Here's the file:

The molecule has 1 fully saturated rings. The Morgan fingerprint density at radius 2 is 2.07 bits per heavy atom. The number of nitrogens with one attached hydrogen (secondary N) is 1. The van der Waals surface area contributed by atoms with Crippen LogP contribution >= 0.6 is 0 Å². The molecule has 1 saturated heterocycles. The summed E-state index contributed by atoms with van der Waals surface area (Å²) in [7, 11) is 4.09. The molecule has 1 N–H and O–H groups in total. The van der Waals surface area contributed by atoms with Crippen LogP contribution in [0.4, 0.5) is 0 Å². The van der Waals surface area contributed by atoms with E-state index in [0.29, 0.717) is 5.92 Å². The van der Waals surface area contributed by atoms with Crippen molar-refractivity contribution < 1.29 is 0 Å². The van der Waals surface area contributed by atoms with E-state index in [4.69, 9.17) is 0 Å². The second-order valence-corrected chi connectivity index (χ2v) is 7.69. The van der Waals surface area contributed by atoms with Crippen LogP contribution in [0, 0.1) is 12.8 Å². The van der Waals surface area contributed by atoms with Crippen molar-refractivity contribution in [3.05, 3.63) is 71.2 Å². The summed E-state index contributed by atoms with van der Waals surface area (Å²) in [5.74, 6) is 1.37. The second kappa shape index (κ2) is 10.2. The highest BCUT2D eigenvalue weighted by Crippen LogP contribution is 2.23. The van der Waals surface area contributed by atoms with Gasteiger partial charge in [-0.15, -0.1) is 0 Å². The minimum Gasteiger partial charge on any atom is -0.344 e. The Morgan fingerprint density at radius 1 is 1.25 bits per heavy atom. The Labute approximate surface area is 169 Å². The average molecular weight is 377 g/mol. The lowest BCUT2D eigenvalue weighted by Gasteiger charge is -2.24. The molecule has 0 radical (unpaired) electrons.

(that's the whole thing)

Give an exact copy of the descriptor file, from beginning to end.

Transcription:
The molecule has 1 fully saturated rings. The Morgan fingerprint density at radius 2 is 2.07 bits per heavy atom. The number of nitrogens with one attached hydrogen (secondary N) is 1. The van der Waals surface area contributed by atoms with Crippen LogP contribution >= 0.6 is 0 Å². The molecule has 1 saturated heterocycles. The summed E-state index contributed by atoms with van der Waals surface area (Å²) in [7, 11) is 4.09. The molecule has 1 N–H and O–H groups in total. The van der Waals surface area contributed by atoms with Crippen LogP contribution in [0.4, 0.5) is 0 Å². The van der Waals surface area contributed by atoms with E-state index in [0.29, 0.717) is 5.92 Å². The van der Waals surface area contributed by atoms with Crippen molar-refractivity contribution < 1.29 is 0 Å². The van der Waals surface area contributed by atoms with E-state index in [4.69, 9.17) is 0 Å². The second-order valence-corrected chi connectivity index (χ2v) is 7.69. The van der Waals surface area contributed by atoms with Crippen LogP contribution in [0, 0.1) is 12.8 Å². The van der Waals surface area contributed by atoms with Crippen molar-refractivity contribution in [3.05, 3.63) is 71.2 Å². The summed E-state index contributed by atoms with van der Waals surface area (Å²) in [5.74, 6) is 1.37. The second kappa shape index (κ2) is 10.2. The highest BCUT2D eigenvalue weighted by Crippen LogP contribution is 2.23. The van der Waals surface area contributed by atoms with Gasteiger partial charge in [-0.15, -0.1) is 0 Å². The minimum Gasteiger partial charge on any atom is -0.344 e. The Morgan fingerprint density at radius 1 is 1.25 bits per heavy atom. The Labute approximate surface area is 169 Å². The average molecular weight is 377 g/mol. The lowest BCUT2D eigenvalue weighted by Gasteiger charge is -2.24. The molecule has 0 radical (unpaired) electrons.